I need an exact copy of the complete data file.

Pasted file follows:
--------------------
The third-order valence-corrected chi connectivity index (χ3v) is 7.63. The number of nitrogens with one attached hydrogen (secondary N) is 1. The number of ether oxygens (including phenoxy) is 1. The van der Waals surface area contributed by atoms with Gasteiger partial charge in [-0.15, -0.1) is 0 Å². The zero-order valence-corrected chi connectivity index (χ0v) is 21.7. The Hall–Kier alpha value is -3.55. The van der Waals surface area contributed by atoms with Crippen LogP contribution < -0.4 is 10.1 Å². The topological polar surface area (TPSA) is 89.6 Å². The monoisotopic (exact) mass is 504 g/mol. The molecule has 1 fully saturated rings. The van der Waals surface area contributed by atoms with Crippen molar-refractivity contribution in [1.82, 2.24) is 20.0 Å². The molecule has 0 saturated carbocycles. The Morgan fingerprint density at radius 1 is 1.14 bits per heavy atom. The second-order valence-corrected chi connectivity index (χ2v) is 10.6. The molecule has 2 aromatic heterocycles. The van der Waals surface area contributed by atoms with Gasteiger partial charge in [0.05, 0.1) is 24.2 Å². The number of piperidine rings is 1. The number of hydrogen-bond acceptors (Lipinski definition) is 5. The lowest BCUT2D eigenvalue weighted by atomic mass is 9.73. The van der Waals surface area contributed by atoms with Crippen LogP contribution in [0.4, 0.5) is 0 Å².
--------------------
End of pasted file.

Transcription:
The third-order valence-corrected chi connectivity index (χ3v) is 7.63. The number of nitrogens with one attached hydrogen (secondary N) is 1. The number of ether oxygens (including phenoxy) is 1. The van der Waals surface area contributed by atoms with Gasteiger partial charge in [-0.15, -0.1) is 0 Å². The zero-order valence-corrected chi connectivity index (χ0v) is 21.7. The Hall–Kier alpha value is -3.55. The van der Waals surface area contributed by atoms with Crippen LogP contribution < -0.4 is 10.1 Å². The topological polar surface area (TPSA) is 89.6 Å². The monoisotopic (exact) mass is 504 g/mol. The molecule has 1 fully saturated rings. The van der Waals surface area contributed by atoms with Crippen molar-refractivity contribution in [1.82, 2.24) is 20.0 Å². The molecule has 0 saturated carbocycles. The Morgan fingerprint density at radius 1 is 1.14 bits per heavy atom. The second-order valence-corrected chi connectivity index (χ2v) is 10.6. The molecule has 2 aromatic heterocycles. The van der Waals surface area contributed by atoms with Gasteiger partial charge in [0.05, 0.1) is 24.2 Å². The number of piperidine rings is 1. The number of hydrogen-bond acceptors (Lipinski definition) is 5. The lowest BCUT2D eigenvalue weighted by atomic mass is 9.73. The van der Waals surface area contributed by atoms with Crippen LogP contribution in [0.4, 0.5) is 0 Å².